Paxson views exhibit as vital to community
Published 9:38 pm Friday, October 9, 2009
Duane Paxson moved to Troy when he was 3 years old so he considers himself “almost” a native son.
As an artist, Paxson takes great pride in the evolution of the arts in Troy.
“When I was growing up, we had a few arts opportunities, but nothing like what is offered in the Troy community today,” he said.
“Back then, I remember being fascinated by the work of woodcarver, Robert Pugh Windham. Larry Godwin of Brundidge was an artist in residence and Altrice Johnston was a potter. Other than that and a few other pockets of art, Troy University’s art department was the most exposure we had to art.”
Paxson’s dad, Robert Paxson was the chair of the art department at Troy State College, and he was greatly influence by his dad’s work.
Life is a huge part of Duane Paxson’s world, and he is excited to be an exhibitor in the Celebrating Contemporary Art in Alabama: The Nature of Being Southern at the Johnson Center for the Arts in Troy.
His Jelly Bean Angels are very popular with visitors to the arts center.
“The Nature of Being Southern” exhibition features the work of 41 Alabama artists, all of whom are recipients of the prestigious Alabama State Council on the Arts Individual Fine Art and Crafts Fellowship Awards.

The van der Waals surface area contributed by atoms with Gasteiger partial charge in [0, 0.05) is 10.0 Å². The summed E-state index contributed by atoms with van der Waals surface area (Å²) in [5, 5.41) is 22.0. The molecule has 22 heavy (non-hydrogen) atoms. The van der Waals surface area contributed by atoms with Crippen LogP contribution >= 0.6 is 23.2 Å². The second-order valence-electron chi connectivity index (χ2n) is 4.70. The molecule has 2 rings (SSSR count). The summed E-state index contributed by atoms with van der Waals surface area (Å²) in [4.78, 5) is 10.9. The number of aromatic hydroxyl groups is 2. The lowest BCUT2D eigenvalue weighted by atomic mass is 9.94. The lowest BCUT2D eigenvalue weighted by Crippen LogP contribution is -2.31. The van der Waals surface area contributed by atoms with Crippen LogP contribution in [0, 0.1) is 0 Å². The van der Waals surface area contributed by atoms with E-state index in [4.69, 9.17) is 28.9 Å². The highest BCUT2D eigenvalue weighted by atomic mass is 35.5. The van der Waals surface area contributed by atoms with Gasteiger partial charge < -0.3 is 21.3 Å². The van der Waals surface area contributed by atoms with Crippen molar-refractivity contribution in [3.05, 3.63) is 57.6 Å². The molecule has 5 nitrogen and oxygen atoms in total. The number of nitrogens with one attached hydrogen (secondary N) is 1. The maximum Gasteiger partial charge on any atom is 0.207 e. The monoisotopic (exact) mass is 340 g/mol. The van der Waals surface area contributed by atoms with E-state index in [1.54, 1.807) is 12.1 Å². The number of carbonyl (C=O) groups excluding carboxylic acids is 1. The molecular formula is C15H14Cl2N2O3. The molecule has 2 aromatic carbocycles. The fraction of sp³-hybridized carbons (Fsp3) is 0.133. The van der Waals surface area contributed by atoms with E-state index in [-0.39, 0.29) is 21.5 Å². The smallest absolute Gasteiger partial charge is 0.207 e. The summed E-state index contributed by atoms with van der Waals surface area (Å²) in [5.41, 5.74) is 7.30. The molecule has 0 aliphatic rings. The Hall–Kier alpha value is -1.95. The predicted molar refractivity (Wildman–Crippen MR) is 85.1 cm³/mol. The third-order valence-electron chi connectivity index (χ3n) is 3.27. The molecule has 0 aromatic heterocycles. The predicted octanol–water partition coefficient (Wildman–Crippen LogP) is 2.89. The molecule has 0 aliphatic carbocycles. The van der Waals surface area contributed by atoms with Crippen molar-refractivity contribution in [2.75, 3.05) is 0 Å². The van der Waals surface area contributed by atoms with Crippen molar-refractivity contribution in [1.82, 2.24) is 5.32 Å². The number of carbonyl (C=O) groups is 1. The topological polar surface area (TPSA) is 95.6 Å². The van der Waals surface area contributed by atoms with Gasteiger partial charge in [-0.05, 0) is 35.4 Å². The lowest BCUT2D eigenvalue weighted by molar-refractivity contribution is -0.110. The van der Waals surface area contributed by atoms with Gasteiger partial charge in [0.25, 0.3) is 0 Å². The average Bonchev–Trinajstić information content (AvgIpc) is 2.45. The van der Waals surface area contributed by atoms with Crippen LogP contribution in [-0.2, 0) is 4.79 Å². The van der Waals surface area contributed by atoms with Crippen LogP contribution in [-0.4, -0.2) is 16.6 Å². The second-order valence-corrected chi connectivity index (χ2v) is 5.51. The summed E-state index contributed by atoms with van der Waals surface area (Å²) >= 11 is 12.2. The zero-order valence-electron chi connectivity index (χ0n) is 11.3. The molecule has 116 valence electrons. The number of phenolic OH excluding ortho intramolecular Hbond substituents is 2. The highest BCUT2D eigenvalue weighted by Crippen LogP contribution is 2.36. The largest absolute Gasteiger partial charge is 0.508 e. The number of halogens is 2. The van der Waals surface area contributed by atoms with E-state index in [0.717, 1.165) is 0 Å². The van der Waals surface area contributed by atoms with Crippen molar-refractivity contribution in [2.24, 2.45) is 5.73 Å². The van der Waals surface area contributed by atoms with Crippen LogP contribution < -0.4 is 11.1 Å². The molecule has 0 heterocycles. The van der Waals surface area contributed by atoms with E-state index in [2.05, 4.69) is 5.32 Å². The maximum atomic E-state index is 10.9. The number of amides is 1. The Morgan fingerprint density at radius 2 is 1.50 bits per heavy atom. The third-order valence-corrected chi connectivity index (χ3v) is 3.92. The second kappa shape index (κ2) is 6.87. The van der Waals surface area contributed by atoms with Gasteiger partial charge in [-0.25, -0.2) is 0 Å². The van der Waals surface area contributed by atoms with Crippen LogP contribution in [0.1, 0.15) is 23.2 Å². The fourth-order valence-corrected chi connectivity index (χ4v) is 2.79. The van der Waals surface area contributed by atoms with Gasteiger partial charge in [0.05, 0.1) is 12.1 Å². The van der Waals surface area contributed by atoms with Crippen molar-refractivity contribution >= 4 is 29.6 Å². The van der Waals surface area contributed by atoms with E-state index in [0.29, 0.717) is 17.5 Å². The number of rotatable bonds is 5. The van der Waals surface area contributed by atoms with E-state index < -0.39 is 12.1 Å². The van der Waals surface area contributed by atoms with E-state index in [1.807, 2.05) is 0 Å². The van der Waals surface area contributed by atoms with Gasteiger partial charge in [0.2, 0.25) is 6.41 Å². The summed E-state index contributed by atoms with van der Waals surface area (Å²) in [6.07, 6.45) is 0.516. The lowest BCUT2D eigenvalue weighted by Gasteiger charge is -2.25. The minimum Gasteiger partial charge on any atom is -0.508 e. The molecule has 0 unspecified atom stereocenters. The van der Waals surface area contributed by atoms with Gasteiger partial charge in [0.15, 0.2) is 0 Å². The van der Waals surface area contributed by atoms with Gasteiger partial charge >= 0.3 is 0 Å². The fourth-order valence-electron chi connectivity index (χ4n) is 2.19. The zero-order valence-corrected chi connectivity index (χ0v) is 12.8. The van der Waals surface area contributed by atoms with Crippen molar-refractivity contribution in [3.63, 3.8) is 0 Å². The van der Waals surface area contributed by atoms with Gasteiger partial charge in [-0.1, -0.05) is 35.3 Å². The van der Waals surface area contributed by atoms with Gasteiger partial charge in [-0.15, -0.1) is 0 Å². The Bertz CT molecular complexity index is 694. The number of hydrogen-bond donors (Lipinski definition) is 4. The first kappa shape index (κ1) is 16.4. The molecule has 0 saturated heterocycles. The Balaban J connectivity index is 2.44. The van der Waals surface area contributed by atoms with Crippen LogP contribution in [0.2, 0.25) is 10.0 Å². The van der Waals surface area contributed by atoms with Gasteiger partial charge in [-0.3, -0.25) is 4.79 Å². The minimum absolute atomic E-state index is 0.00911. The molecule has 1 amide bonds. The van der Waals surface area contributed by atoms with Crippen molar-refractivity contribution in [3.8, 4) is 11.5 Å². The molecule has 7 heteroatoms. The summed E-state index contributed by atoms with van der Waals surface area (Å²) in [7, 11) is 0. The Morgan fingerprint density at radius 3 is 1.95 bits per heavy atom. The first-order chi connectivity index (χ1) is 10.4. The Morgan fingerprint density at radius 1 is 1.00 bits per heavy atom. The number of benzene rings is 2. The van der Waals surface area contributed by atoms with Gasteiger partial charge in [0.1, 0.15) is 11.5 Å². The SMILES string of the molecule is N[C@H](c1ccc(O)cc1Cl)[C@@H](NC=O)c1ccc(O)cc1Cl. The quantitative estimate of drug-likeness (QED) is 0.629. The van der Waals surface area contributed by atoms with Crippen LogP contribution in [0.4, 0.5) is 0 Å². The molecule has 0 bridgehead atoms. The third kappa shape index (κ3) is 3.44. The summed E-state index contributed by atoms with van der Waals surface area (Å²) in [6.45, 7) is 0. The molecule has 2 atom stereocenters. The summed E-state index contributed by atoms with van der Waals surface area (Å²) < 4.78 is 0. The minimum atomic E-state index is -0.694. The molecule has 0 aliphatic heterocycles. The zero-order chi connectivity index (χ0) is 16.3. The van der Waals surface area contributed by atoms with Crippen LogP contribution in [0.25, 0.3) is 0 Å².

“This is pretty amazing to have this many Fellowship artists exhibit in one place at one time,” Paxson said.
“And for a town of this size to have a faculty and an exhibit like this is amazing. You would expect an art center like this to be in a large, major city.”
Paxson said “The Nature of Being Southern” is a very diverse exhibit and one that will appeal to varying interests and backgrounds in art.
“This exhibit will expose young children to the visual arts and that is most important,” he said.
“Children need to be exposed to the arts at an early age so they will develop an interest in them. Those who are not exposed to the arts until later in life usually will not be interested.
“That’s why it’s so important that we have a facility like the Johnson Center for the Arts available. We get children when they are very impressionable, and they will develop an interest in art that they will enjoy for a lifetime.”
An Artists Reception will be held from 5:30 until 8 o’clock tonight at the Johnson Center for the Arts on East Walnut Street in downtown Troy.
The informal reception is open to the public and everyone is invited to come, view the exhibitions and visit with the artists.